THE RULE OF THREE BOOK REVIEW

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Like many preppers, I’ve lengthy been a fan of disaster (dystopian) novels. Any book detailing the finish of the human being gets my attention. Lately, tright here have been quite a variety of good disaster novels coming out of the Young Adult (YA) sector, prefer The Hunger Games.

For those not familiar, YA books are commonly geared for the teenager crowd. Because of this, graphic violence is not generally existing, nor explicit sex. That’s not to say, though, that today’s YA publications are full of Nancy Drew or Hardy Boys wannabes. Often, in my experience at least, YA novels have just as a lot drama and realistic character portrayals as those novels marketed for older readers, they simply have actually younger protagonists.

Another such book is The Rule of Three by Eric Wtransform. It is the initially in a planned trilogy. The main character is 16 year old Adam Daley. As the story begins, he is at college, helping a frifinish through a task as soon as all the lights go out. He, his fellow students, and the institution staff conveniently realize this is no plain power outage: All their cell phones and also a lot of of the vehicles in the parking lot are inoperable. Savvy readers will certainly instantly identify the nature of this crisis – electromagnetic pulse (EMP).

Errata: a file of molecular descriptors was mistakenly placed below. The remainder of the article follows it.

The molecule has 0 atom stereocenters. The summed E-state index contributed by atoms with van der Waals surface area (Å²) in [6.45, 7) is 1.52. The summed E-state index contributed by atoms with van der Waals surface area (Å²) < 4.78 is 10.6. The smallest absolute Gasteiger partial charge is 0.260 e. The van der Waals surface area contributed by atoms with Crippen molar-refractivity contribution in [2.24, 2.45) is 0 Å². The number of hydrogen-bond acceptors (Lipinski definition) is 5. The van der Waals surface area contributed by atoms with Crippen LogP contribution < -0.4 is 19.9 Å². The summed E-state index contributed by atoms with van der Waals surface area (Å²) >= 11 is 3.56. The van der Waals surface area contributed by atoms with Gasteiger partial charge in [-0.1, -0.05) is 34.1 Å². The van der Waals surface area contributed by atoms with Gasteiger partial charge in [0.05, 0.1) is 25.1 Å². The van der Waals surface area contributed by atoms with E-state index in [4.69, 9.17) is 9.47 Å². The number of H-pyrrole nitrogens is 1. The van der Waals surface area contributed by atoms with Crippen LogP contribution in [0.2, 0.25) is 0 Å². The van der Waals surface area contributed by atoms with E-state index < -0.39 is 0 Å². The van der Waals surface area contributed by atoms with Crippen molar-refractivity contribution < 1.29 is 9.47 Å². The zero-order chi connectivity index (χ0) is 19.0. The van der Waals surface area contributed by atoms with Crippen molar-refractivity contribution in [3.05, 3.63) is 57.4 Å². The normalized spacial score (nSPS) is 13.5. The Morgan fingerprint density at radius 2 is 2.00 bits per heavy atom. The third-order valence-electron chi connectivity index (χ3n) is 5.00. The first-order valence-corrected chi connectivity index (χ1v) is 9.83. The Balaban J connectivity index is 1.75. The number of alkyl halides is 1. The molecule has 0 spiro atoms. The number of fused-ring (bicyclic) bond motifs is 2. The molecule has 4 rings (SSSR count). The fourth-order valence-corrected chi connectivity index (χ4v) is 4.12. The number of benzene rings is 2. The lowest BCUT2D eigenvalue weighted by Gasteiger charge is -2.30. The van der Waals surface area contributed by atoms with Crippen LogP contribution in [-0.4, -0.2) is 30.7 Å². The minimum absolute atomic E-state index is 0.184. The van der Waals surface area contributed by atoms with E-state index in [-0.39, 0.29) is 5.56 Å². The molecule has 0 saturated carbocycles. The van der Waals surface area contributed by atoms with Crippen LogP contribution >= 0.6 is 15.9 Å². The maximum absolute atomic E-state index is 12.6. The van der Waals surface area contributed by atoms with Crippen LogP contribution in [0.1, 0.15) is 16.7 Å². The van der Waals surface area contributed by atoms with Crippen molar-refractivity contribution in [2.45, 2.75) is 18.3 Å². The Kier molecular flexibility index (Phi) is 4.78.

Adam’s vehicle is old sufficient that it still works. He picks up his siblings from college and also heads for home. Their mom is a captain in the local police department and also their father is a commercial pilot who is out of town at the moment of the crisis. Their next door neighbor, Herb, is a nice old gent that turns out to be rather a valuable ascollection.

It doesn’t take long before polite culture begins to break down. There are riots at the grocery stores and such. A few of this behavior is quelled by Herb’s use of wonderful dispute resolution abilities.

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I discovered this strategy to be rather refreshing as in many similar stories it would have been a instance of violence meeting violence.

As time goes on, Adam’s community becomes his entire human being, for all intents and purposes. Walls are constructed, patrols are put up, and also the area comes together for their own protection. An interesting facet to this story is Adam’s ultralight: a little homemade airplane Adam and his father built in their garage. Adam’s understanding and also ability with piloting the craft offers the neighborhood an edge over the competition.


Being a YA novel, tbelow is normally a bit of romance present. It comes in the form of Adam’s crush, Lori. While it doesn’t detract from the story at all, I did find this subplot a little as well convenient compared to the rest of the story.

I will warn you that The Rule of Three ends with even more than a couple of plot threads left unraveled. But I can assure you the next book picks up right wbelow this one leaves off.

The Rule of Three is, hands dvery own, one of my favorite fiction reads in the last year or 2. Very well created, it is fairly a page-turner.